Second year law student Nomahlubi Hadebe said that solutions need to be found for students who cannot afford the fees. “We all deserve the same chance. We have got people from all backgrounds and this place needs to cater for that,” she said.

Hadebe, who is on financial aid, said that student financial aid does not cover the full costs of university and that the SRC’s bailout fund, which helps to fund students who are in good academic standing but are unable to pay their outstanding debt, is insufficient. “The amount the UCT SRC raises [for the bailout fund] is plus minus R150,000. How many students is that going to cover? They [UCT] are not trying to help us,” she said.

UCT Rhodes Must Fall released a statement this morning acknowledging that UCT has put “a lot of money into funding” and that UCT’s Financial Aid system is “one of the best in the country”. However, the statement said it is “still far from enough”.

“Even poor families are required to pay at least a third of their “disposable income” for university education. Yet rich students are not asked to pay a third of their disposable incomes. Effectively we are implementing a regressive tax on education. In fact for rich UCT students the lower fees at UCT in comparison to their high schools come as a relief,” wrote UCT Rhodes Must Fall.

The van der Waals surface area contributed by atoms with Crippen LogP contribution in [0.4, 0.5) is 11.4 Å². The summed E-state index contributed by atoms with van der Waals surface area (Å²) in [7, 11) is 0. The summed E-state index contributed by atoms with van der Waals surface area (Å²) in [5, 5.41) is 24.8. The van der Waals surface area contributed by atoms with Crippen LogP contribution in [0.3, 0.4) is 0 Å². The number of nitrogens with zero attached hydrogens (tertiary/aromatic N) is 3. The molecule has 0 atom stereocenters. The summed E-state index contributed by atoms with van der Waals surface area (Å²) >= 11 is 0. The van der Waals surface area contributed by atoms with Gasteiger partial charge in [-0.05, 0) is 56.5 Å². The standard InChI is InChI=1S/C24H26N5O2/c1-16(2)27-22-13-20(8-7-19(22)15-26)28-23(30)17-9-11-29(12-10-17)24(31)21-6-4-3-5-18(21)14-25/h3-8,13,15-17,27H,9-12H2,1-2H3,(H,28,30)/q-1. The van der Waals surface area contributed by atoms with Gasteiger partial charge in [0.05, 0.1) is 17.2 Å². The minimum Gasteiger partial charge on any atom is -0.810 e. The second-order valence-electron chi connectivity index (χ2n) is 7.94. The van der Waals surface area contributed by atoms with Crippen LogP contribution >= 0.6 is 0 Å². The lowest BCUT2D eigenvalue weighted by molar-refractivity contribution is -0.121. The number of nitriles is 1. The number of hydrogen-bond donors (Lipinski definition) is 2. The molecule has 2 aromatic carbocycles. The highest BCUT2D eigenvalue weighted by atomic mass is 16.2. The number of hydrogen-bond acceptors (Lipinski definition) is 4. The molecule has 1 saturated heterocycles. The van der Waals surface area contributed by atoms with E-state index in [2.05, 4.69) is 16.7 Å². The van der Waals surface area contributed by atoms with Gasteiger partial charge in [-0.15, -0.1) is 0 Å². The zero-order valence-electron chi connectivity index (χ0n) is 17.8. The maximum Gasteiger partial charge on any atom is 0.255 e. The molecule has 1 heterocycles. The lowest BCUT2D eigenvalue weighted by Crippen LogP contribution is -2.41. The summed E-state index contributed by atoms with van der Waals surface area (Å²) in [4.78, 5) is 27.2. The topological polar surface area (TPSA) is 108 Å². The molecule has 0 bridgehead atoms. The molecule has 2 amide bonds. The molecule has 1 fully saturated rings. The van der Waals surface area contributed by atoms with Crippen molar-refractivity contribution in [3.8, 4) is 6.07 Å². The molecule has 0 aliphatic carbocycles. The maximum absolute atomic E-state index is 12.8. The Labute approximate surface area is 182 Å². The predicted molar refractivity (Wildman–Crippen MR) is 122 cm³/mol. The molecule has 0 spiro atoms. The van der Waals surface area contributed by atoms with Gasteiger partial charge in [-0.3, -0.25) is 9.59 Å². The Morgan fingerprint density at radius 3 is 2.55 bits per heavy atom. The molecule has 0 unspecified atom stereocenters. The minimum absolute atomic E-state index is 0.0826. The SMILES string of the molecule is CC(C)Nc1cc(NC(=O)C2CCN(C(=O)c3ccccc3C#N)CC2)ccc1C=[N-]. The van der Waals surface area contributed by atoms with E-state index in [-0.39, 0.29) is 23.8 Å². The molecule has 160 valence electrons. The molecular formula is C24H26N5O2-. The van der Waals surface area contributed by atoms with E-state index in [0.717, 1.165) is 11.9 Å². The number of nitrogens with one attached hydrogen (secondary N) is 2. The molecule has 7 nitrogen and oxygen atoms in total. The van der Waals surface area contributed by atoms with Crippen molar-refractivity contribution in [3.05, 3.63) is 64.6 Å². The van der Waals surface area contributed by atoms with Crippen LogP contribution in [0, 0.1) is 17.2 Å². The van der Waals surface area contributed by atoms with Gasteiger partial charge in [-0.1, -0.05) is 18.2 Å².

“There also students too rich to be on funding and too poor to be able to pay for themselves. A family with a total [annual] income of more than R570,000 (as from 2016) and currently of more than R550,000 has no funding available to it.”

The acting vice-chancellor wrote yesterday that the university is committed to ensuring that fees “are never an obstacle to poorer students”.

“We have achieved this through allocating about 12% (R125 million) of all the fees we raise to topping up the National Student Financial Aid Scheme (NSFAS) allocation.”